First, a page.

COOPER: Yes, I mean, the night of January 6th, Lindsey Graham was saying he was, you know, done.

GRIFFIN: I'm done with him.


GRIFFIN: Enough. I mean, listen, it is the greatest political comeback in history. Just three years ago, he was done in the party and it only took a matter of months before he came back and handily won in Nikki Haley's home state. The question now becomes this. She's held on, we'll see where the margins break down tonight to about just under a third of Republican votes in some of these primaries.

How many of those votes will go to Donald Trump? Because he will need those in a general election. Some of those are never going to be with him. But how many is the open question now.

VAN JONES, CNN SENIOR POLITICAL COMMENTATOR: I mean, for me, you know, Tim Scott is obviously auditioning to be vice president. And every time Trump just ritually humiliates him, talks about him having low energy, makes fun of his campaign, and then Tim Scott gets out there and he tries to do something that's really not natural to him. And then he walks off. But, you know, we're talking about before, this is kind of the pathway that Pence got on.

And so you might not just be watching the resurrection of a Tim Scott, but you might also be watching the aggression of Trump, the rise of Tim Scott.

SCOTT JENNINGS, CNN SENIOR POLITICAL COMMENTATOR: I cannot think of a Republican that I want to be vice president more than Tim Scott. We love Tim Scott. All Republicans of all stripes love Tim Scott, and I agree with what Donald Trump said. I think he's a good man. And I think he's a humble man. And I want him to do whatever he has to do to get this job. I really do because I think --

KASIE HUNT, CNN ANCHOR: You're in love. I think he is.

(CROSSTALK) HUNT: You should feel good.

JENNINGS: (INAUDIBLE) on what is going on here. But politics has become performative and he is doing what he has to do. And if he is on this ticket, Republicans are going to love it. They're going to love Tim Scott. I'm glad to see him going on.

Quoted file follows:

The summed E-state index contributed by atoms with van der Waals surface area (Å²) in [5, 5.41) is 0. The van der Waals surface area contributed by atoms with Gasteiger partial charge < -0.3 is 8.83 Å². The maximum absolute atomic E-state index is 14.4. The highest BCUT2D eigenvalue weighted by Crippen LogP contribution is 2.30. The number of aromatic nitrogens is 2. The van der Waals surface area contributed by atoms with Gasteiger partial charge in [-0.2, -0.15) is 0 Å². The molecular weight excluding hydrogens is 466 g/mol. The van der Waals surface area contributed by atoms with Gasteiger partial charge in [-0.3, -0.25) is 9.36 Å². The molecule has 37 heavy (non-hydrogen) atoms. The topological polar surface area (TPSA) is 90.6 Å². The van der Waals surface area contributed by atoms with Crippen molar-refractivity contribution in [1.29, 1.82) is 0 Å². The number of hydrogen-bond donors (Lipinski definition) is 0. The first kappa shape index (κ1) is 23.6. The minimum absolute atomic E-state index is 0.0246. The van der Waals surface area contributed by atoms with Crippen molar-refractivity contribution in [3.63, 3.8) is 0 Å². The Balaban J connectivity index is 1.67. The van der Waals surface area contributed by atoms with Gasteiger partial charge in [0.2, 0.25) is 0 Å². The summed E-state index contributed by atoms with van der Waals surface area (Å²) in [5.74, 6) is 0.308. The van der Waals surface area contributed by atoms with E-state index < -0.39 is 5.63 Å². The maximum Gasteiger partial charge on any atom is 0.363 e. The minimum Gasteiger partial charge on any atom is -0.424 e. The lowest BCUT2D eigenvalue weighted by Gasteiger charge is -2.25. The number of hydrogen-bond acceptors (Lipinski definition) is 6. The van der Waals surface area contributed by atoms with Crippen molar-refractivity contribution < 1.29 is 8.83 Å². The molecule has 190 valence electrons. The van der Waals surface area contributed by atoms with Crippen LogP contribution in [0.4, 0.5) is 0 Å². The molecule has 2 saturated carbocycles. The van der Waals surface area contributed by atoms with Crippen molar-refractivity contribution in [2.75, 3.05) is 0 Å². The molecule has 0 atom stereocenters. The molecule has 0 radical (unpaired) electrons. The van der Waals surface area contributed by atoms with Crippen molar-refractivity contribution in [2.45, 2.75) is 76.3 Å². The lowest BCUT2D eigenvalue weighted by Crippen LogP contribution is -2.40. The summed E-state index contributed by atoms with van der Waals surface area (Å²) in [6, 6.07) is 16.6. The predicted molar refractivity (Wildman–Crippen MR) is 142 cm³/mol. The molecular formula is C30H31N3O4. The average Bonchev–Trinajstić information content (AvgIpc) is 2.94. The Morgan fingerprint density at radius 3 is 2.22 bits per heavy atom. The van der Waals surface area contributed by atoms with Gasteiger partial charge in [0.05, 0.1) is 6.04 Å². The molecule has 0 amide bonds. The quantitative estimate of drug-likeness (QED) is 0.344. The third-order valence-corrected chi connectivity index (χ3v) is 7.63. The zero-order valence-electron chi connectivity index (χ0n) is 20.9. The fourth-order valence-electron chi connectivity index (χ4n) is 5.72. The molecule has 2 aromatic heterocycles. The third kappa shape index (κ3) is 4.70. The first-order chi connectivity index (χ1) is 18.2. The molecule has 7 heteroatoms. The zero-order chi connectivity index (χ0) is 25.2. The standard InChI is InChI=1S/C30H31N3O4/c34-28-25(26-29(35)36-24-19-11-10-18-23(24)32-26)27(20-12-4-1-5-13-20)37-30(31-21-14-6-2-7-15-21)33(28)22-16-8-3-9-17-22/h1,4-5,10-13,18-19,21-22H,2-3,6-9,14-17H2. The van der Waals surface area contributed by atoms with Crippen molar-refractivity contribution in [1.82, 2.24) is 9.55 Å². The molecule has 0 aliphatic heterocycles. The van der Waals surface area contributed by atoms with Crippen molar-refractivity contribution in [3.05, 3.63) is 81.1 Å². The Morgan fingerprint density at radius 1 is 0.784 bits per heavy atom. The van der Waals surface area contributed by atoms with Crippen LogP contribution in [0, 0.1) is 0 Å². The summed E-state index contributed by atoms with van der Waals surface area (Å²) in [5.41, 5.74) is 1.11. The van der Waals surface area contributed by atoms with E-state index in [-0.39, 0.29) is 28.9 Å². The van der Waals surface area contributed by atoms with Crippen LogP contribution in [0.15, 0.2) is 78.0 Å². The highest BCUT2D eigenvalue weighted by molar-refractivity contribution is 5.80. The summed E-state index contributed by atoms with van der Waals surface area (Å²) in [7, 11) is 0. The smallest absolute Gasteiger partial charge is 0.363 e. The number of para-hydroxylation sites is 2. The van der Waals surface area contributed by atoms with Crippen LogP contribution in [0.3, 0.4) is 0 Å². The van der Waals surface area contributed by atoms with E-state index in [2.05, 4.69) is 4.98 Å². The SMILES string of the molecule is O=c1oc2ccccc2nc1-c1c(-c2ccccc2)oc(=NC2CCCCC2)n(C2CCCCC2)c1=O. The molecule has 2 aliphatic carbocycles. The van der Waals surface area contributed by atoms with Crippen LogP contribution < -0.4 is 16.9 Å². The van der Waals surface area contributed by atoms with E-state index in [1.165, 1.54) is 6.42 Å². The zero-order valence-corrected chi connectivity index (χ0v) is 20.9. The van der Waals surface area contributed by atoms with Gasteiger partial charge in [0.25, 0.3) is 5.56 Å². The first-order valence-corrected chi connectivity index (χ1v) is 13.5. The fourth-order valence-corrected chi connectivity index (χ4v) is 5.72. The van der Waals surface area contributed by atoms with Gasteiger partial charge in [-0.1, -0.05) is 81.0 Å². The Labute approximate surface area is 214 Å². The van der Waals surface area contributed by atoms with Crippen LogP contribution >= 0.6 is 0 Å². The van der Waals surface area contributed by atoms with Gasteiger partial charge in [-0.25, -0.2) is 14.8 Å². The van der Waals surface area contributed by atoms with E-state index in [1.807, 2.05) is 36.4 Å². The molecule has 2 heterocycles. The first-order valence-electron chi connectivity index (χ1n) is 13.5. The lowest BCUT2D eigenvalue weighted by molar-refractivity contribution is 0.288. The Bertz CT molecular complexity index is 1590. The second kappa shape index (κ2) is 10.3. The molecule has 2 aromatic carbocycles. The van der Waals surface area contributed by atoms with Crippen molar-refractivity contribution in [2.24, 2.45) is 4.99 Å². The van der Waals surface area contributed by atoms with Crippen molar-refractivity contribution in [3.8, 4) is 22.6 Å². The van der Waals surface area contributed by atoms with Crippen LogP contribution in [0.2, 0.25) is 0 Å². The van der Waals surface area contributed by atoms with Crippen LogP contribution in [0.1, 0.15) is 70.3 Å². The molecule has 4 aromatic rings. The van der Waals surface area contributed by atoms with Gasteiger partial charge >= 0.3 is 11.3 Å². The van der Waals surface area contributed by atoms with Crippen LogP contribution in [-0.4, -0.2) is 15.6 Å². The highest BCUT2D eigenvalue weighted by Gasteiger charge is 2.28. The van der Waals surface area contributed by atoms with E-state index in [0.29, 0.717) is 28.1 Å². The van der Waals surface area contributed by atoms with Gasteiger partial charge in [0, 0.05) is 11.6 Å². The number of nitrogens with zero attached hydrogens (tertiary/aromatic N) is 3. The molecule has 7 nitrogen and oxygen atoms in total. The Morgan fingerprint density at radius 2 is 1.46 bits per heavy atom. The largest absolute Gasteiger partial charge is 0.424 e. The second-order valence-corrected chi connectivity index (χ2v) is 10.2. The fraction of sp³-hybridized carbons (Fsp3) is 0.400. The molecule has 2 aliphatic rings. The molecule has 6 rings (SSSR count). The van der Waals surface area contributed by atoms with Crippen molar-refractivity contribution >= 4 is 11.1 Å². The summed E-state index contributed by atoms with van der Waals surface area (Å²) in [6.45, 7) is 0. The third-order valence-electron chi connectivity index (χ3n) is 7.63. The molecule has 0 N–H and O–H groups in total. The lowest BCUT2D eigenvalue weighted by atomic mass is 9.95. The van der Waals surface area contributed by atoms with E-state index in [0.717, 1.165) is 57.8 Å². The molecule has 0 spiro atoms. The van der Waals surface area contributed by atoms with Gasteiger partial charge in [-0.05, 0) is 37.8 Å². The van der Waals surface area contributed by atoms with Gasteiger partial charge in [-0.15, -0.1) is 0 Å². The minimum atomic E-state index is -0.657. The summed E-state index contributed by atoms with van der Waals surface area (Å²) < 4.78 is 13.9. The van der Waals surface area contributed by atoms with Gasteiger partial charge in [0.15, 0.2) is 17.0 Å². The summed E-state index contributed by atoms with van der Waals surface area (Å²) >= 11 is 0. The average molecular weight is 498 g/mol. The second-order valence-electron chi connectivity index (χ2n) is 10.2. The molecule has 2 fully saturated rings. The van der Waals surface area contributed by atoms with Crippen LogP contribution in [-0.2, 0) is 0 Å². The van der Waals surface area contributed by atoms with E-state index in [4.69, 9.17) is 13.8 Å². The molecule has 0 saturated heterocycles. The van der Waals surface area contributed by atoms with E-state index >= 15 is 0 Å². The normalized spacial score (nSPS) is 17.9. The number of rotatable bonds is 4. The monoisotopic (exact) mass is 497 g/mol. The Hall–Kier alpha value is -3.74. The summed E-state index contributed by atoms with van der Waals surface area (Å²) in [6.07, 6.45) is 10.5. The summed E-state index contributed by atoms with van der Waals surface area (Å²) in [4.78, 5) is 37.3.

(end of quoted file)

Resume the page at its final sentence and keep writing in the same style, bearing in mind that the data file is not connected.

BAKARI SELLERS, CNN POLITICAL COMMENTATOR: Tim Scott is a -- I firmly believe Tim Scott is a good man.


SELLERS: I've said that many times before. My line about Tim Scott is that I would give Tim Scott a kidney if he asked me, but I'd never vote for him, right? But the person that Tim Scott has become while auditioning, you call it auditioning, I'd probably call it something else if I was just talking to Audie and Van, and we were in a room by ourselves, but what he's doing right now is embarrassing. And I think this is not the Tim Scott that we know.


But you also see this happen with many men and women who actually find themselves in this Trump orbit. I mean, this is not who Lindsey Graham -- we knew Lindsey Graham to be before --

HUNT: He wouldn't even show his face in Munich this time, after years and years going with John McCain to the conference to celebrate the NATO alliance. He wouldn't even show up.

SELLERS: And that -- thank you. That bolsters the point that I'm making. And you're seeing a shell of who Tim Scott really is. He's not the rah-rah, this is Trump country, let's go do this. I mean, at the end of the day, I mean, what does he get from this? There's --

UNIDENTIFIED MALE: Well, maybe the vice presidency.

SELLERS: Maybe, but if he misses, what is he, HUD director?


JENNINGS: He's U.S. senator from South Carolina, and one of the most respected Republicans in the country.

SELLERS: But he's losing -- no, not either way. My point, and I think Van's point and everybody else's point is that you're losing respect day by day by going out here and audition?


GRIFFIN: There's a segment of lifelong Republicans who are mortified by what Tim Scott, and we are definitely the minority. You're absolutely right, Scott. But there are some of us where we thought you were one of the good ones, we thought you're going to tell the truth. I wouldn't know his answer to certifying the election question. That's fundamental. DAVID AXELROD, CNN SENIOR POLITICAL COMMENTATOR: Subjugation is the

toll you have to pay when you enter Trump's world. You have to subjugate -- the whole party is subjugating itself to Donald Trump.

JONAH GOLDBERG, CO-FOUNDER AND EDITOR-IN-CHIEF, THE DISPATCH: Yes, which is why, like I understand the point about making it like it's embarrassing that the black guy doing this. A lot of white guys are doing it, too. And to Alyssa's point, I agree with that I know a lot of conservatives and Republicans who wince when they see some of the -- particularly the New Hampshire victory speech thing where he came on and after Vivek Ramaswamy and really did not cover himself in glory.

Where I disagree a little bit with Alyssa and where I think it's sort of significant here that Nikki Haley stays in is I really think the future of American politics is going to be the future of factions. And I miss the days we were better off when the Democratic Party had really strong and robust competing factions, where they had to negotiate with each other. Republican Party desperately needs that.

What Nikki Haley staying in the race does, I mean, there are a lot of things it does, but one of the things it does is it solidifies and gives permission structure for a big chunk of the Republican Party to be a non-Trump faction. And since Trump is not going to appoint a single person in his second administration to be a check on him, not one who could successfully there'd be no Barrs and Kellys or any of that kind of people.

The only way to hold them in check is to have a constituency in the Republican Party that will punish senators and congressmen who don't push back on some of the crazy.